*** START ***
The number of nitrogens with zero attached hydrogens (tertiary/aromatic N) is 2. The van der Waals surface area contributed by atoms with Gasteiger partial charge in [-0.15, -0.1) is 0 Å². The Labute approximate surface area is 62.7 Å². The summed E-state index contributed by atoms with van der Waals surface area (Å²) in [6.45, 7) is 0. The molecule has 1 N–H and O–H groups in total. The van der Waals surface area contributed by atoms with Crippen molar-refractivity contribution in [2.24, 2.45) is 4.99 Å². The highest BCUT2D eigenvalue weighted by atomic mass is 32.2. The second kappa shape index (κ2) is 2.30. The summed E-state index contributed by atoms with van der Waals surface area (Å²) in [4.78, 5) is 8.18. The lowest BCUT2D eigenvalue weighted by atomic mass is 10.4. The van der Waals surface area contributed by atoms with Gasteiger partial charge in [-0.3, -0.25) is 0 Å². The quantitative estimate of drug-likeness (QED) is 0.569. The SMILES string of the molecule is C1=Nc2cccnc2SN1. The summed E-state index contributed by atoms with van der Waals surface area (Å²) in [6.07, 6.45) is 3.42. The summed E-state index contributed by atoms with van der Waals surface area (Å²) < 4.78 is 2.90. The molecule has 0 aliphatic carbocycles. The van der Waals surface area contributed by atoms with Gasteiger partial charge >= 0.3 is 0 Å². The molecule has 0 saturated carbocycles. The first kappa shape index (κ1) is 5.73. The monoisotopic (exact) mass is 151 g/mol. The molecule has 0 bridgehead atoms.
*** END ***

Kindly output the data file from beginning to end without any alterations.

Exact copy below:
The number of nitrogens with zero attached hydrogens (tertiary/aromatic N) is 2. The van der Waals surface area contributed by atoms with Gasteiger partial charge in [-0.15, -0.1) is 0 Å². The Labute approximate surface area is 62.7 Å². The summed E-state index contributed by atoms with van der Waals surface area (Å²) in [6.45, 7) is 0. The molecule has 1 N–H and O–H groups in total. The van der Waals surface area contributed by atoms with Crippen molar-refractivity contribution in [2.24, 2.45) is 4.99 Å². The highest BCUT2D eigenvalue weighted by atomic mass is 32.2. The second kappa shape index (κ2) is 2.30. The summed E-state index contributed by atoms with van der Waals surface area (Å²) in [4.78, 5) is 8.18. The lowest BCUT2D eigenvalue weighted by atomic mass is 10.4. The van der Waals surface area contributed by atoms with Gasteiger partial charge in [-0.3, -0.25) is 0 Å². The quantitative estimate of drug-likeness (QED) is 0.569. The SMILES string of the molecule is C1=Nc2cccnc2SN1. The summed E-state index contributed by atoms with van der Waals surface area (Å²) in [6.07, 6.45) is 3.42. The summed E-state index contributed by atoms with van der Waals surface area (Å²) < 4.78 is 2.90. The molecule has 0 aliphatic carbocycles. The van der Waals surface area contributed by atoms with Gasteiger partial charge >= 0.3 is 0 Å². The molecule has 0 saturated carbocycles. The first kappa shape index (κ1) is 5.73. The monoisotopic (exact) mass is 151 g/mol. The molecule has 0 bridgehead atoms.